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You do the Math (3)

Hejinian's Writing is an Aid to Memory

Section 34 of Lyn Hejinian’s Writing is an Aid to Memory contains a self-conscious and self-referential catalogue of combinations which I have listed here in full in respect of the structure of taxonomy which does not respond well to paraphrasing or selection (Figure 1: Paratactic Combination of Combinatory Schemas--Note: can't find this figure at present will add when I do).

Within this taxonomy of combinations, internal cohesion in the section is based on the potentiality of the interaction of any number of these so that each moment of framing the phrase-strings into form is simply the onset of other binding hermeneutic potentialities which again open up the frame so as to then close it based along other lines. And what is true for the section is also true for the poem as a whole This movement is conveyed by the first and last phrases of my list: the anaphora implied by “making the body binding,” which suggests a closure of the anaphoric theme of combination running throughout the section, in interaction with the cataphora of the fall back into the text of “restating the reverse,” which makes the reader go back over the text reinscribing new themes. Alone these two phrases undermine the text unit, the anaphoric tendency coming paradoxically at the end, the cataphoric at the beginning, but coupled with the last phrase of the section the very idea of a closed unit becomes insupportable. “Rim bay loops the times right,” gives the exterior edge of the section an open space beyond the closed unit, a “bay,” but the bay loops the rim back to the beginning of the section which is why I have placed it afterthe first phrase in brackets on my list.

This section, due to its proliferation of possible combinatory schemas and all their possible inter-combinations, has no “rims” to speak of. It is not a bound body thus it is not really a unit at all due to the effect of combinatory motilities within it. This is complex enough but one must also come to terms with the means by which this law of combinatory motility is presented, which is in a specular paratactic format which thus privileges parataxis above all other schemas, yet by seeming to relegate it to a supplementary status. Parataxis is useful here because it allows the various tropes of combination to interact without imposing a controlling ideology of structure or form upon them. It has the same regulatory status then that I argued for the phrase as it is a median position in a structure between individual units and their combination into the closed semantic formats of section or poem.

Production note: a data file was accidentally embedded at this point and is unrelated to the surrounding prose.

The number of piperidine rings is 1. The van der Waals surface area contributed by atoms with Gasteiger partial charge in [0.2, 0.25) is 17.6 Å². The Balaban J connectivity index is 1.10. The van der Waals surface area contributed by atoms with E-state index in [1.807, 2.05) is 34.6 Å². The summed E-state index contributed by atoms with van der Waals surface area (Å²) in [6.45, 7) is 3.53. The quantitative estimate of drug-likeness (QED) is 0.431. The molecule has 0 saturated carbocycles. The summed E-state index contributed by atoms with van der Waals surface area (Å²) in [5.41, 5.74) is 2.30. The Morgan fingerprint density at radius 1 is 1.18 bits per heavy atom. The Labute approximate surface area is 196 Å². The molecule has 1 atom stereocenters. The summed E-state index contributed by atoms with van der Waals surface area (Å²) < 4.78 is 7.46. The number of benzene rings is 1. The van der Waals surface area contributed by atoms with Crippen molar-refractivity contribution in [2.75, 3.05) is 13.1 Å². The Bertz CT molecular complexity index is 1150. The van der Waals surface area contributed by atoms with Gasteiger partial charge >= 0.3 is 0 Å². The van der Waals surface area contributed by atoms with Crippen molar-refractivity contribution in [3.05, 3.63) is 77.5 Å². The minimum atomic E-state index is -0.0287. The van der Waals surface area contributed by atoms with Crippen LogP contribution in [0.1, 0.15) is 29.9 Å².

If Bob Perelman is correct in saying in his essay “Parataxis and Narrative,” that “Parataxis of a more thorough and disorientating kind than anything the old handbooks could cite is the dominant if seemingly random mode of our time,”[i] it is because of this double dynamic of dominance falling back at each stage into the “seemingly random.” In section 34, because parataxis is the chosen combinatory schema for the presentation of combinatory schemas, this effects its dominance as the meta-combination of the poem unit. However because as a schema it is really at the base level of organisation, it is impossible for it to retain such a super-position. As a mode of combination it is double-handed, somewhat disingenuous and sly. In seeming to be random it combines the two basic forces of poetic language as Kristeva and numerous others have noted, the rupturing power of the semiotic (the random) coupled with the negating power of the thetic (the motivated).[ii] Parataxis is not significant in its motivations of signs or phrases, except in a very minimal motivation of phrase into lists of phrases working backwards from parataxis to taxonomy in a curious reversal. Yet nor is it insignificant for any combination of more than one will in accord with the basic laws of hermeneutics, produce an inter-phraseology from which significance will be produced. Silliman’s law of syllogism.

[i]Bob Perelman, The Marginalization of Poetry: Language, Writing and History (New Jersey: Princeton University Press, 1996) 60.
[ii]Julia Kristeva, Revolution in Poetic Language trans. Leon Roudiez (New York: Columbia University Press, 1984)


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